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Council candidate urges ‘transparency’

By David Scharfenberg, Daily Planet staff
Thursday July 18, 2002

This story is part of a series that will profile city election candidates. 


For Anne Wagley, City Council candidate in District 8, it’s all about process. 

“I’m very concerned with fair process and transparency,” said Wagley. “I would like to make sure that when a decision is made, everyone who had an interest felt they were heard.” 

Wagley’s supporters say it is her commitment to process, and her ability to listen, that attracts them to her candidacy. 

“She’ll probably vote for projects I don’t like,” said Tim Hansen, who serves on the board of the Berkeley Architectural Heritage Association. “But she’ll be fair. And I think that’s all you can ask.” 

Supporters say that fairness and transparency will be a relief to neighbors who often feel left in the dark as development projects move through the system. 

“I am looking for candidates who are going to understand neighborhood points-of-view, and Anne has proven she cares,” said Landmarks Commission Chairperson Carrie Olson.  

Wagley, 46, currently heads the Peace and Justice Commission. She also serves on the board of a local human rights group and family foundation, the Dallas-based Partnership Foundation, that has funneled $300,000 in grants to East Bay organizations focused on social justice issues. 

Wagley faces three rivals in her bid for the District 8 seat – Planning Commissioner Gordon Wozniak, Zoning Adjustments Board Commissioner Andy Katz and Housing Advisory Commissioner Jay Vega. Incumbent Polly Armstrong will not run for re-election. 

The district, located in southeast Berkeley, has a tradition of producing moderate councilmembers like Armstrong. But progressive Chris Kavanagh nearly unseated Armstrong in 1996. Observers say the district is almost evenly split between moderate and progressive voters. 

“I know it’s not as easy a district for us as we always thought it was,” said moderate councilmember Betty Olds, who is backing Wozniak. 

In a district of both moderates and progressives, homeowners and renters, seniors and students, candidates have worked to place themselves in the middle, shunning the traditional “moderate” and “progressive” labels and arguing that the two sides must come together.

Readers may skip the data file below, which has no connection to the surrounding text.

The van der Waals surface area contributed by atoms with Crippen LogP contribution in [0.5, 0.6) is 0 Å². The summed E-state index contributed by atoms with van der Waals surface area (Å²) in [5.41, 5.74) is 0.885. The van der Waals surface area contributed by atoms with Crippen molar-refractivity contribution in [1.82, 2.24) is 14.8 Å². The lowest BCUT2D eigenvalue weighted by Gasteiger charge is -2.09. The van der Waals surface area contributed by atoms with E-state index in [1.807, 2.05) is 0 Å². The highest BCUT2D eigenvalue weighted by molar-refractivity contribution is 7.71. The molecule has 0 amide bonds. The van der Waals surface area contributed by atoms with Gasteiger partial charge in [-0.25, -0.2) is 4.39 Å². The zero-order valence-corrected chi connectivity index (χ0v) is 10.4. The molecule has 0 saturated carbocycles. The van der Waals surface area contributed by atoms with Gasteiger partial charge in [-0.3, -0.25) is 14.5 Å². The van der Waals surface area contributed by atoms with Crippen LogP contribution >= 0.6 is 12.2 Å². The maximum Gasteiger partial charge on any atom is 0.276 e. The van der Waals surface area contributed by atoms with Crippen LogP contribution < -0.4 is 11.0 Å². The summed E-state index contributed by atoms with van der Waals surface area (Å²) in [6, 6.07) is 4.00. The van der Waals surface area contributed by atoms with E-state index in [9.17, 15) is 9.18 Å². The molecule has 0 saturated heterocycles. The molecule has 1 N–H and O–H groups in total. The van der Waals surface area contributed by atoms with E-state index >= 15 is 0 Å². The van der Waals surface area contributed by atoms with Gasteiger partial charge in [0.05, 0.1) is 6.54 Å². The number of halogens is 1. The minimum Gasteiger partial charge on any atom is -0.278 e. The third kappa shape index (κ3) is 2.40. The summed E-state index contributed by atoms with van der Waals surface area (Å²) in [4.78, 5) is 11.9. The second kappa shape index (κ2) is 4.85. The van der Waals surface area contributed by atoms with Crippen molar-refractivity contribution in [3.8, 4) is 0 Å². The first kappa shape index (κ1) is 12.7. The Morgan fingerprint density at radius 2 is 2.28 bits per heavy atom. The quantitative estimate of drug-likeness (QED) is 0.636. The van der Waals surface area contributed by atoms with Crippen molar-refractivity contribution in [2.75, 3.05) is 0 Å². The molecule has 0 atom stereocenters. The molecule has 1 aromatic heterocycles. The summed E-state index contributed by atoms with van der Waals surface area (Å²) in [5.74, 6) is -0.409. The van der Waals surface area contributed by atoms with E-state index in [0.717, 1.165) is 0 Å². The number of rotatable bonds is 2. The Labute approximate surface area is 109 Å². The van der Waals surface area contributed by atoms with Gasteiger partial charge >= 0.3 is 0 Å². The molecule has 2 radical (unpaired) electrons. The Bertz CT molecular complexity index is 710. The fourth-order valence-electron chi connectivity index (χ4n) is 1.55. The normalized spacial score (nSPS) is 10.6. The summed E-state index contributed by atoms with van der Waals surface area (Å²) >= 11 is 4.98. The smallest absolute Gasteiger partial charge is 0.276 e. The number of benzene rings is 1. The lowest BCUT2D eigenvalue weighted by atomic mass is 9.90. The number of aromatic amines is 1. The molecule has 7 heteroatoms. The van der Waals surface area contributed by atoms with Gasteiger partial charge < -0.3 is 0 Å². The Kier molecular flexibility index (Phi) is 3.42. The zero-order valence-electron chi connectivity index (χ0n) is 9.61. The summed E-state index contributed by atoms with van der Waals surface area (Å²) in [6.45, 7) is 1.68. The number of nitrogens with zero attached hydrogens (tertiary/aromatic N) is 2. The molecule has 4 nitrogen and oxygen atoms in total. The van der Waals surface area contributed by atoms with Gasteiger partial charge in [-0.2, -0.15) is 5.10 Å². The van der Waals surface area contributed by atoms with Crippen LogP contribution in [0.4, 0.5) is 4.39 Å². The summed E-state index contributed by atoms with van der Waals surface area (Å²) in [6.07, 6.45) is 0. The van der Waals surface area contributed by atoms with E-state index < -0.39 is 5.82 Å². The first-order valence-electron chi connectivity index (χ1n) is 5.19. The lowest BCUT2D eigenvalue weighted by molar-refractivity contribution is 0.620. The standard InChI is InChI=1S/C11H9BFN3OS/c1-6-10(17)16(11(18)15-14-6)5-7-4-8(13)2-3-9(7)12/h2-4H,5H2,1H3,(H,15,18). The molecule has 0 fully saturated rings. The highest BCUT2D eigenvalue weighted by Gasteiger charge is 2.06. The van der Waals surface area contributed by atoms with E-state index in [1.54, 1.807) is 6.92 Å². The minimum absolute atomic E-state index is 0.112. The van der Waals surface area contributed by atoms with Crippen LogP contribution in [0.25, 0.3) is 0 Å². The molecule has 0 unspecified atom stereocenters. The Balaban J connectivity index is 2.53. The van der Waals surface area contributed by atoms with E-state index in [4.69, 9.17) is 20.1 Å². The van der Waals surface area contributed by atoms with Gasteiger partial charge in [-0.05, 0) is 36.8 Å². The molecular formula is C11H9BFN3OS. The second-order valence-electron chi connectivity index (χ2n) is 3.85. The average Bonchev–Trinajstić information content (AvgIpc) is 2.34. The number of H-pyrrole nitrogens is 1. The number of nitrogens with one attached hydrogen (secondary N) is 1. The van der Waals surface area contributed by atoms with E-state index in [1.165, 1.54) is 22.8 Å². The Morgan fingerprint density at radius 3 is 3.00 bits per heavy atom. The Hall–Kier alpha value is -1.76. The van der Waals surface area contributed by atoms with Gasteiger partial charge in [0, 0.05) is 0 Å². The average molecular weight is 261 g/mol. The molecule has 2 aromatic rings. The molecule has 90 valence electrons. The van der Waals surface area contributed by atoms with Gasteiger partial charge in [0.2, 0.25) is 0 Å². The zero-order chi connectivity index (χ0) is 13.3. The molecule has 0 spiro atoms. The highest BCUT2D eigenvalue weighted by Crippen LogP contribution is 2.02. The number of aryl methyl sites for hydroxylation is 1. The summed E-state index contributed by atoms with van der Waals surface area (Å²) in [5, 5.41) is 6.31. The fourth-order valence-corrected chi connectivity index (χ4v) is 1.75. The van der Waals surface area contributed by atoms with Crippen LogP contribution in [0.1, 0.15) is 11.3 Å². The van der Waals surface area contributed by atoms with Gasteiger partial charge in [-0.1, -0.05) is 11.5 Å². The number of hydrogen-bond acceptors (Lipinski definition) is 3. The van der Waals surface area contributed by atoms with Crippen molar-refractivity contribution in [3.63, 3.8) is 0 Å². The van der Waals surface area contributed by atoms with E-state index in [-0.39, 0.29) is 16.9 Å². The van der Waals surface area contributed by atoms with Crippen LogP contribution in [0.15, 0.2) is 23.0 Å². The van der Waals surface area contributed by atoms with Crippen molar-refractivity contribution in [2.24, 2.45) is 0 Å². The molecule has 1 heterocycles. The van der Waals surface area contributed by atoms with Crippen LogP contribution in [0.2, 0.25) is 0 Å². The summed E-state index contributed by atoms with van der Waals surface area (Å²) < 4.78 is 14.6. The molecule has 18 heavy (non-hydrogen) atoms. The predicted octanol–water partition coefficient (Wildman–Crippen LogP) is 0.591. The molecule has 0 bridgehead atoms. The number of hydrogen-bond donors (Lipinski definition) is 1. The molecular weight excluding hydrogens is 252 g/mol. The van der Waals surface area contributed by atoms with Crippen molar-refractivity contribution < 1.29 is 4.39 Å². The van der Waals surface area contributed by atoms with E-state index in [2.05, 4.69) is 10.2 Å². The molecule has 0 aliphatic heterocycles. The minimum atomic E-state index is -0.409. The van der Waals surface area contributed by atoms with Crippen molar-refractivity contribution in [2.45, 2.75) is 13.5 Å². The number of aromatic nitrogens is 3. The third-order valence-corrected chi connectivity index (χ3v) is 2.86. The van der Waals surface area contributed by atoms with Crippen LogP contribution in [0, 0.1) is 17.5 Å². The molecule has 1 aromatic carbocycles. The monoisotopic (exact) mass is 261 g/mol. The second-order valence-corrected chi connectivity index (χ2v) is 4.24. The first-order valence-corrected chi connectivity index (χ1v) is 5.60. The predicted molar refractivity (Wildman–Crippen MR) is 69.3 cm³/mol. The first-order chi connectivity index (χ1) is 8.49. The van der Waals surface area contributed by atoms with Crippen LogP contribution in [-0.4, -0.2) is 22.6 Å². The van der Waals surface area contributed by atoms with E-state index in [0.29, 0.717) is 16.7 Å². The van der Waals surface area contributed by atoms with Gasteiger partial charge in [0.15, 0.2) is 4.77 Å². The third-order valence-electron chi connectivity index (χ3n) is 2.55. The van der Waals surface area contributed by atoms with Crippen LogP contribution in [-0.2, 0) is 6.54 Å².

Still, those traditional labels have begun to creep into the campaign. Wozniak said Wednesday that his base is in the moderate camp. Katz said that tenants’ rights will be a guiding theme for his candidacy. Vega could not be reached for comment. 

Wagley, who aligns herself with the upstart Berkeley Party, sought to place herself outside the fray. She will not seek endorsements from sitting City Councilmembers, in an attempt to distance herself from the notoriously divided body, she said. 

Progressive Councilmember Dona Spring, who has endorsed Katz, said Wagley could be effective at bridging the divide on the council. 

“I think she has the potential to work with people coming from different political views – spanning the political spectrum from progressive, liberal to moderate, conservative,” Spring said, adding that Katz could bring similar skills to the council. 

But Wagley said transparency and bridging the progressive-moderate gulf will not be her only issues. A recent wave of car break-ins in the neighborhood is also a concern, she said. 

“We think we’re fairly isolated here, but we’re not,” she said. 

Wagley said the police will probably have to remain focused on other neighborhoods with higher crime rates. But she suggested that residents look out for each other and refrain from leaving cell phones and loose change in their cars. 

Wozniak said he has also picked up on the issue, making the rounds in the neighborhood. He suggested that the police might temporarily beef up their presence in the area during the crime wave. 

All the candidates say traffic is an issue in the district. Wagley said she supports transit passes, or “Eco Passes,” for the employees of UC Berkeley and other large employers in the area to ease traffic. Katz, who helped negotiate an EcoPass deal for UC Berkeley students, and Wozniak also voiced support for the concept. 

Wagley, who worked as a financial analyst for Chemical Bank in the late 1970s and early 1980s, said she will also bring budget expertise to bear as the city faces a $3 million shortfall. 

But ultimately, she said, it will be about listening to neighbors. 

“I’m a very open, friendly person,” she said. “I’m approachable and I’m a good listener.”